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Published: Wednesday, 11/27/2013

Official understated tax debt

Lieutenant governor hopeful has faced $1 million in liens

BY HENRY J. GOMEZ
CLEVELAND PLAIN DEALER
Kearney Kearney
THE BLADE/KATIE RAUSCH Enlarge | Buy This Photo

CLEVELAND — State Sen. Eric Kearney, the Democratic candidate for lieutenant governor, owes more in unpaid taxes than he and his campaign disclosed last week.

Since 1998, records show, the Internal Revenue Service and the state of Ohio have placed about $1 million in liens against Mr. Kearney, his wife, and their publishing company. That’s nearly five times the $218,000 figure Mr. Kearney offered Friday when pressed about his tax debt.

There could be overlap between claims against the business and claims against the Kearneys. However, the Cincinnati lawmaker and aides to Cuyahoga County Executive Ed FitzGerald, the gubernatorial prospect who chose Mr. Kearney a week ago as his running mate, are not confirming how much is owed.

Campaign spokesman Matt McGrath said Tuesday that Mr. FitzGerald knew about all of Mr. Kearney’s tax issues before selecting him. But Mr. McGrath said the campaign has sought payment records from the state and the IRS to better answer questions from reporters.

“We’ve requested documentation and are trying to track it down,” Mr. McGrath said.

On Friday, Mr. Kearney and Mr. McGrath downplayed as old news the IRS’ $73,560 lien against the state senator in 2010. The Cincinnati Enquirer had written about the unpaid taxes at the time, they noted, and Mr. Kearney won re-election to his Senate seat despite his opponent making it an issue.

The IRS debt, Mr. Kearney said Friday, stemmed from bookkeeping errors by a now-deceased executive at Sesh Communications, which Mr. Kearney owns with his wife, Jan-Michele Lemon Kearney. The company, which also does business as KGL Media Group, publishes the Cincinnati Herald and other newspapers aimed at black readers.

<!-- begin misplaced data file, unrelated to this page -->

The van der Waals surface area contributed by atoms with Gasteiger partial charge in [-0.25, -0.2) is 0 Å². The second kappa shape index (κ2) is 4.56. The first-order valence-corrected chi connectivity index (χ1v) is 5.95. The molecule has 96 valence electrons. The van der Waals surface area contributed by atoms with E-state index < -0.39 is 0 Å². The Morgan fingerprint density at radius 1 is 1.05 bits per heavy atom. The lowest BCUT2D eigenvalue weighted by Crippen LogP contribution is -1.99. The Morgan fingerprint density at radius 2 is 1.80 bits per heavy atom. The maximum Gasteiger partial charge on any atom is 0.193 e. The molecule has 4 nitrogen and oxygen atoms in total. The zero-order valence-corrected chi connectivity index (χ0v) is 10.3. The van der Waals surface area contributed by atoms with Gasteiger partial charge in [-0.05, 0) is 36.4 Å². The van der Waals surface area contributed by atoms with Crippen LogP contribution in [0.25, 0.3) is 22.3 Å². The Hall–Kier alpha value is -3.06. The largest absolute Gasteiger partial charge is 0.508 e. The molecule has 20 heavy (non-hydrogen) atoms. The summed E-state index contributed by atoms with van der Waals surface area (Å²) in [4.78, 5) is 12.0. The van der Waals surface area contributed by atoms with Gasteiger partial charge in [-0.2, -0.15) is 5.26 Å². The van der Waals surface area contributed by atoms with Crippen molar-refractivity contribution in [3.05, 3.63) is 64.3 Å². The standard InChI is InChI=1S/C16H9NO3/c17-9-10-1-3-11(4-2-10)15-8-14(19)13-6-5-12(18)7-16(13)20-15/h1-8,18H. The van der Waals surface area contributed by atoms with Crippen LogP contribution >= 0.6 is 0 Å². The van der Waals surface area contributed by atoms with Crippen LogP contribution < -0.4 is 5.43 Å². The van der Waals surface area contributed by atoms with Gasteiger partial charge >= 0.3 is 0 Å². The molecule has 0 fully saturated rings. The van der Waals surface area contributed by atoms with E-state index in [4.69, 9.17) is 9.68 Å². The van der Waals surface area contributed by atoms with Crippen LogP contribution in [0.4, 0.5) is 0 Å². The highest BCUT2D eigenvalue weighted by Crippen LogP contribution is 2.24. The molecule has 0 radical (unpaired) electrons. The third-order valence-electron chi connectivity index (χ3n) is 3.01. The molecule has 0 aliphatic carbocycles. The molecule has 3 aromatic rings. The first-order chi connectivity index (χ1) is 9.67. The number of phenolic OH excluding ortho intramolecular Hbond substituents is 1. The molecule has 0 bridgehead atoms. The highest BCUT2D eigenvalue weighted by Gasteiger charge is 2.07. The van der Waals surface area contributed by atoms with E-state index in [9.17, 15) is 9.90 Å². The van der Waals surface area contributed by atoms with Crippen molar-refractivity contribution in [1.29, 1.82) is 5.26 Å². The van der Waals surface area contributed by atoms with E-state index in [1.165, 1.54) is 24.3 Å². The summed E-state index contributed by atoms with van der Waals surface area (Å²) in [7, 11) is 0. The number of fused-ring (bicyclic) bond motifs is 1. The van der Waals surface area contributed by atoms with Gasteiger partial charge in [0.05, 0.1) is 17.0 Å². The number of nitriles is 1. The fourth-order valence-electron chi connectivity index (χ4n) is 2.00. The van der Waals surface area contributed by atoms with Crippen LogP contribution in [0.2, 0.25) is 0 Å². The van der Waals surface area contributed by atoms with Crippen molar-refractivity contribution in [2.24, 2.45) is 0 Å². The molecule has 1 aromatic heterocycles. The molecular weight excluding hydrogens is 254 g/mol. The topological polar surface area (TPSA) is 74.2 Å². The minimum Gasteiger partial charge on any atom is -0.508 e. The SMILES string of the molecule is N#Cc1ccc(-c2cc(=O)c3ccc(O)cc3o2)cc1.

The campaign on Friday also disclosed a $144,000 lien against Mr. Kearney’s wife and said the couple was on a payment plan and had reduced the debts to about $84,000.

Mr. McGrath said then that the campaign was committed to full disclosure of the issue. And Mr. Kearney, a lawyer and the minority leader in the Senate, denied having anything else to disclose at the time. “No, that’s it,” he replied when asked.

But records kept by the Hamilton County recorder’s office show state liens against Sesh and KGL for unpaid unemployment compensation taxes totaling $105,000 since 1998. Another $683,000 in federal tax liens was found attached to Sesh or KGL.

“I interpreted the question differently,” Mr. Kearney said by telephone Tuesday when asked why he did not disclose the other tax bills when pressed on the subject last week.

Mr. Kearney blamed the state liens on another executive during an earlier time at Sesh.

As for the additional $683,000 in federal liens, the FitzGerald-Kearney campaign had no information Tuesday on how much of that amount, if any, had been paid.



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